Her grandmother had already established that Mongno and her sisters were eligible descendants, so their application process was somewhat simple.
“I didn’t become [an active member] until I retired from the state in about 2005,” Mongno said. “I transferred my membership from Nebraska to here.”
She met some of the members of the Maj. Jacob Gray Chapter of the Arkansas State Society of the DAR while she was still working, and they encouraged her to become a part of the local organization.
“When I worked, I traveled all the time, so it was really difficult to find time to get involved in the community, but once I retired, that’s just where [my time went],” Mongno said.
National, state, regional and local chapters make up the national organization.
“The [organization’s] mission is historic preservation, education and patriotism,” Mongno said. “There is a multitude of projects you can get involved in.”
Mongno said the organization has helped her become actively involved in her community, along with promoting United States history.
“[I’m in the organization] to make a difference and to help promote this country’s history,” she said. “People need to know how we’ve come this far and what we need to preserve our history.”
Mongno said it’s important for children growing up in today’s society to know how the country has progressed over the years.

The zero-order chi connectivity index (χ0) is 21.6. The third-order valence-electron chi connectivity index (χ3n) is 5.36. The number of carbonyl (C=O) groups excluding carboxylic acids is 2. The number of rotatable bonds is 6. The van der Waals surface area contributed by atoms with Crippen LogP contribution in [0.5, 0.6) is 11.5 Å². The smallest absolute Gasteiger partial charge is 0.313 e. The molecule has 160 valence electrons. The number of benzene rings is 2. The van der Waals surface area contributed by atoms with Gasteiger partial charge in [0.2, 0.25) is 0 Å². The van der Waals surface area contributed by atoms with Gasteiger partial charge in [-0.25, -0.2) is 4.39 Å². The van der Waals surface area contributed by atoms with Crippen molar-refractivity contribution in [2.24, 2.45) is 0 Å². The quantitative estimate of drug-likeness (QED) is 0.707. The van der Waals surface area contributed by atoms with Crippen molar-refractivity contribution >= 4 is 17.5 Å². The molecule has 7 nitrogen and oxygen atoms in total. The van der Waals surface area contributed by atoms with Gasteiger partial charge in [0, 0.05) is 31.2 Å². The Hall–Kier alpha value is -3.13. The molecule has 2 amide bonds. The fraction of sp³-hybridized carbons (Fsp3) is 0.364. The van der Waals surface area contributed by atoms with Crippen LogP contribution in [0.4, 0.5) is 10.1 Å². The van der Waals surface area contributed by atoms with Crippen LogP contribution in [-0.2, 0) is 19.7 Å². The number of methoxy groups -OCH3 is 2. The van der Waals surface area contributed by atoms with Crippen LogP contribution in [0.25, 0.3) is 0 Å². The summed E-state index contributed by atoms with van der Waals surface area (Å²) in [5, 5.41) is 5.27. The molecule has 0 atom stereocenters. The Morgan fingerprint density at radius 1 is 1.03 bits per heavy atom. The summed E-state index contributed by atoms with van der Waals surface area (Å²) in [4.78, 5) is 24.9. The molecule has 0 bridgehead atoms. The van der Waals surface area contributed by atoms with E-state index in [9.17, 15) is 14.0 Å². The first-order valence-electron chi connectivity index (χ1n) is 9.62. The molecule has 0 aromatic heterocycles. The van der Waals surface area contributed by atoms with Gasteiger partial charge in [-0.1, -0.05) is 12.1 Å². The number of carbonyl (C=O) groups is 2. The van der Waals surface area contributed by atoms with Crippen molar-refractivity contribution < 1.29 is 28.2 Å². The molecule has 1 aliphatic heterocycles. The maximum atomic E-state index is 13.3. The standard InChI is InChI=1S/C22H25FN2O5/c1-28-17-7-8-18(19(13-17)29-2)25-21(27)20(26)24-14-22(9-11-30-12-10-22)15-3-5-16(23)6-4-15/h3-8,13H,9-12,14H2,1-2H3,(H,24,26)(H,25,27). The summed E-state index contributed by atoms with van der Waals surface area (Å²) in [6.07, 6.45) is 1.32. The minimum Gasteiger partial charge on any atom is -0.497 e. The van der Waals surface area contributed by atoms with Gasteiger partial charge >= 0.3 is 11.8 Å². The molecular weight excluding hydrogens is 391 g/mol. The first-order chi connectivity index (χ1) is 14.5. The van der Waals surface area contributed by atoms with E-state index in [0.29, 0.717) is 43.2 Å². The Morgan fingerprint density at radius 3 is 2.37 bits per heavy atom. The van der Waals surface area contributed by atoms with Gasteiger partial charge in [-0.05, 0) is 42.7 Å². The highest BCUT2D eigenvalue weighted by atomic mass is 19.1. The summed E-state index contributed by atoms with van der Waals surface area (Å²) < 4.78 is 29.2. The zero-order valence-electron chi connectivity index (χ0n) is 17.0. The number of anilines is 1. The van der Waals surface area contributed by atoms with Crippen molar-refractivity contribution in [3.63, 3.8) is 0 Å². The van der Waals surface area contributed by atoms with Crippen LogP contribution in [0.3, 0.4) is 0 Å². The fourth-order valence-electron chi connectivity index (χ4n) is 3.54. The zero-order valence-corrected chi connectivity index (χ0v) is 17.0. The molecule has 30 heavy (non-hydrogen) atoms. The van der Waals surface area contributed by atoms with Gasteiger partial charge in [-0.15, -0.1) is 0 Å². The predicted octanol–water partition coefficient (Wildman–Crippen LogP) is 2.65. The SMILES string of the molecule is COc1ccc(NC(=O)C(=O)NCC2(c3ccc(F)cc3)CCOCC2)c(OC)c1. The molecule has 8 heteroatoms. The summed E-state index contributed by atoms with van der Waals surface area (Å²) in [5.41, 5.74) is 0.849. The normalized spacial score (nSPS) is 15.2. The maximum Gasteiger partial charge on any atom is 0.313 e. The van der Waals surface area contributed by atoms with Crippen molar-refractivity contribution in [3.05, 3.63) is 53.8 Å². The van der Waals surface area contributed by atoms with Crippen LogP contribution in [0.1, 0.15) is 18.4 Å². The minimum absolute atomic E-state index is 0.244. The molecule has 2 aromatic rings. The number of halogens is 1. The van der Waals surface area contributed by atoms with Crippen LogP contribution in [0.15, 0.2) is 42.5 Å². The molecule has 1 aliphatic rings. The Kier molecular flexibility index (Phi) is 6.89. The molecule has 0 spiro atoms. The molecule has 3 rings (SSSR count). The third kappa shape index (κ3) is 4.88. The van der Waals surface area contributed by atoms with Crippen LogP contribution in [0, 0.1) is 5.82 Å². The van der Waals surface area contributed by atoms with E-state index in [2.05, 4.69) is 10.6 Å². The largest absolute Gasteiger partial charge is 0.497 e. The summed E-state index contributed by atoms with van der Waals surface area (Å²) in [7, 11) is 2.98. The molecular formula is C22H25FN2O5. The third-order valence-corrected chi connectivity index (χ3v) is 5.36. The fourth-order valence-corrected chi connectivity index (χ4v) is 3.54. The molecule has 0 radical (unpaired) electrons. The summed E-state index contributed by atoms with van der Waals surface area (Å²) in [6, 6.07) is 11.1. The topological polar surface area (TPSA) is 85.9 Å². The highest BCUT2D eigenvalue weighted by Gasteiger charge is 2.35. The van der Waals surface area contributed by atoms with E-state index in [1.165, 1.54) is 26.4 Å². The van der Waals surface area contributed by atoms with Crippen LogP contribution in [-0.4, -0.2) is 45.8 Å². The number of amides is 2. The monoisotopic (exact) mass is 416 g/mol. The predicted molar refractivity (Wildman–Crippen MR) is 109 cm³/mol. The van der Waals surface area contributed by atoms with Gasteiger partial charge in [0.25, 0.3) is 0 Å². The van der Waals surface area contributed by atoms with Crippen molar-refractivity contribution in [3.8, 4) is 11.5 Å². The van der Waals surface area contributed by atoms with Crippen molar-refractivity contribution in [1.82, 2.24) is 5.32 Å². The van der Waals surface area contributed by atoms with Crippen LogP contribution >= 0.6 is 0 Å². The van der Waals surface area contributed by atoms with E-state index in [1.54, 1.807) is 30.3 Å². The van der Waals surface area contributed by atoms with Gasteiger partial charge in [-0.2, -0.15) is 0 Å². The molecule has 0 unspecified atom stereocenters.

“They don’t have a good grasp on what this country’s gone through,” she said. “Then there’s the patriotism part [of our mission].”
The city of Jacksonville has opened opportunities for Mongno to help veterans and the people of the community, she said.
“It’s really easy to work with veteran projects,” she said.
She and the other members of the local chapter of the organization work with the Central Arkansas Veterans Healthcare System in North Little Rock around Christmastime, when the women in DAR gather items the hospital needs for patients.
“We used to do a lot of homecoming and send-off events when units were deploying,” Mongno said. “It was good to let [the troops] know the community is behind them.”
As state historian, Mongno is in charge of organizing the National Outstanding Teacher of American History Contest for Arkansas.
“[Local] chapters submit entries. They go into schools and identify the teacher they would like to honor and send that to the state historian,” she said.
Though her job within the organization can be stressful at times, she enjoys it.
“Once you’ve established that heritage [within the organization], it’s hard for a lot of people to give it up. I enjoy it,” she said.
Becoming involved with her community was something her parents always stressed to her.
“I grew up in a family where you were involved in the community,” Mongno said. “I guess I just have that innate sense about me. I try to make a difference.”
Staff writer Lisa Burnett can be reached at (501) 244-4307 or email@example.com.